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'Barbarian' cuts pathos with humor

November 21, 2003|Kenneth Turan | Times Staff Writer

Generous-spirited and bracing, "The Barbarian Invasions" has the casual ease of an old friend met after some time apart, which, given this film's history, is just as it should be.

A prize-winner at Cannes, "Barbarian" is the sequel to writer-director Denys Arcand's "The Decline of the American Empire," a sharp-edged comic drama about a group of too-clever-for-their-own-good French Canadian intellectuals that remains one of Canada's biggest international successes. "Barbarian" is also a sequel that waited 17 years to be made. That time gap (so large it makes having seen the first film irrelevant to enjoying this one) exists because Arcand never intended to make a sequel.

His original goal -- a film about a dying man taking stock -- had "always ended up in bleak, depressing scripts." He thought bringing back the witty crew from the old days would lighten up the scenario without overbalancing things, and he was mostly right.

A rueful comic drama about attempting to make sense of one's life, "Barbarian" is as sentimental and as serious as only that subject can get. It also, thankfully, has Arcand's trademark biting wit, which won him the best screenplay award at Cannes and makes the film's emotions feel more earned and thus easier to accept.

Much of "Barbarian's" energy comes from Remy (Remy Girard), a sybaritic professor of history now dying of an unnamed disease in a hellishly overcrowded Montreal hospital. Even when he was healthy, Remy had a waspish tongue, and now it's the force of his invariably comic invective and fury that initially drives this film.

Ask him what angers him and, like Marlon Brando in "The Wild One," he might answer, "Whaddya got?" Remy rails against an ex-wife (Dorothee Berryman) who's still resentful about his womanizing, he seethes about humanity ("the history of mankind is the history of horrors"), but most of all he is at his wit's end about his son Sebastien (Stephane Rousseau).

A self-described "sensual socialist," Remy characterizes his offspring, a London-based investment banker, as "an ambitious and puritanical capitalist," and that's when he's being nice. At other times he screams with venom, "Couldn't he have read one book in his life? Is that asking too much?"

Even when Sebastien arrives at Remy's chaotic hospital bedside with his posh girlfriend (Marina Hands), the considerable enmity between these two does not fade away. This is a father and son whose mutual antipathy feels like a raw wound that doesn't take much to reopen. That Sebastien decides to stay and help his father is somewhat of a contrivance but one we can live with because of what follows. As the super-competent problem-solver Remy never was, his son finds himself with three tasks that demand his attention.

Task 1, providing his father with a better hospital experience, is the film's most out-and-out comic plot strand. Sebastien, wads of cash never far from his hands, works out arrangements with both a craven union and a hospital administrator, not much better, who demurs "we're not in the Third World" as she gratefully pockets the money.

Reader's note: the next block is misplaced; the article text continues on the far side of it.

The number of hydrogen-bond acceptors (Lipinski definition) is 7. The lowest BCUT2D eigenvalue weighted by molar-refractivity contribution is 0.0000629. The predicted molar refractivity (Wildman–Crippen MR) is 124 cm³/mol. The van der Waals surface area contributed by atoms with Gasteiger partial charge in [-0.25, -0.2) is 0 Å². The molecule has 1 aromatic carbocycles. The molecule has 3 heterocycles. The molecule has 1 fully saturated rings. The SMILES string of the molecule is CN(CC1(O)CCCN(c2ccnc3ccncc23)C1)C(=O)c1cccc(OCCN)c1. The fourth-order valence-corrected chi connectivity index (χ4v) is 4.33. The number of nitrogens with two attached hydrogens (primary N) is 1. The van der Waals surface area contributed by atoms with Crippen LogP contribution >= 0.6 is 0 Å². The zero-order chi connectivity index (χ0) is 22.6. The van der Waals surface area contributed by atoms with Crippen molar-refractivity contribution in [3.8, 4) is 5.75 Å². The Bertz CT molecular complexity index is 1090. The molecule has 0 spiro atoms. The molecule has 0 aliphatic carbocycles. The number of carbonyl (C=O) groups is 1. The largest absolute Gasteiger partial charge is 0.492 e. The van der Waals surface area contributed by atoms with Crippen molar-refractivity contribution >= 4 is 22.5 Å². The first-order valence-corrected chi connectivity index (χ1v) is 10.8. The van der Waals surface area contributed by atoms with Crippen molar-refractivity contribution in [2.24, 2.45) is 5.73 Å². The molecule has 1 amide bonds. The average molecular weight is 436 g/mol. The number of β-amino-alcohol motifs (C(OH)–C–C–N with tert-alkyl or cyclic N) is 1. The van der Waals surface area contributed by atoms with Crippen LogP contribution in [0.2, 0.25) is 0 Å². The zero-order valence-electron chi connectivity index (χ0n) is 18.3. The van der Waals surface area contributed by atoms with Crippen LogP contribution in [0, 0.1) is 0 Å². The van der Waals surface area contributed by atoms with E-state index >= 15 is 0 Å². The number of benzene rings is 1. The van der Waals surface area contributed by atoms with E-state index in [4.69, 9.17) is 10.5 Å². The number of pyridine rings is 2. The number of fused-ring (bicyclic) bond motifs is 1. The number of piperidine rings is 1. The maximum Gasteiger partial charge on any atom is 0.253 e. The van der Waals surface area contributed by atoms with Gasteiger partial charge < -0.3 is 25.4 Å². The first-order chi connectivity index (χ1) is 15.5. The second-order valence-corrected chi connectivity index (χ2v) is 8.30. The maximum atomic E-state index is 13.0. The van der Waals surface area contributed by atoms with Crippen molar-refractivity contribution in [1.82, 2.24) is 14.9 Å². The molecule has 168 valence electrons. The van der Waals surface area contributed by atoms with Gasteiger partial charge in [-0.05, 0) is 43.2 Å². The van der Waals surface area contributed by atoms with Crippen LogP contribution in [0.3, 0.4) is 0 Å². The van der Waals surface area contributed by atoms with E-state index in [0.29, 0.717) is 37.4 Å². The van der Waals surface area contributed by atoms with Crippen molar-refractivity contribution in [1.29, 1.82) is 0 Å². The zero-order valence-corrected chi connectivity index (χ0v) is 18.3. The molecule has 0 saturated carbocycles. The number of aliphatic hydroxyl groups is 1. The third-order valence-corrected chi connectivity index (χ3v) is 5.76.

Task 2, the gathering of Remy's old friends and mistresses (and the co-stars of the first film) turns out to be the easiest to accomplish although the most problematical. The difficulty is not that they've all aged (who hasn't?), but that they've grown, if possible, even more smug and pleased with themselves over the years. Hearing them trade tired double-entendres and rhapsodize about old and current loves is, surprisingly, the least involving part of the film.

Remy aside, it's the younger characters who turn out to be "Barbarian's" most attractive. There's Remy's absent-at-sea daughter Sylvaine (Isabelle Blais), whose video messages to her father are among the film's emotional high points. And there's especially Nathalie, the daughter of one of Remy's friends, who Sebastien meets in carrying out Task 3: procuring heroin to help his father cope with increasing pain.

As played by Marie-Josee Croze, who won the best actress award at Cannes, Nathalie is a profoundly edgy junkie, a gamin-like baby Piaf who brings an aura of mystery, unreliability and soulfulness to the part of someone whose thought processes always seem tantalizingly out of reach.

Nathalie is not only interesting in and of herself, but as Remy's connection and fellow user she is also the catalyst for his ruminations about life and death, which turn out to be "Barbarian's" most genuine, deeply felt sections.

For no matter how much he blusters in public, in private Remy is engaged in the difficult, urgent task of coping with his own mortality, of trying to understand his experience. Is he in love with life itself, Nathalie wants to know, or the life he had when he was healthy? "If at least I'd learned something," Remy says, angry and bereft. "I'm as helpless as the day I was born."

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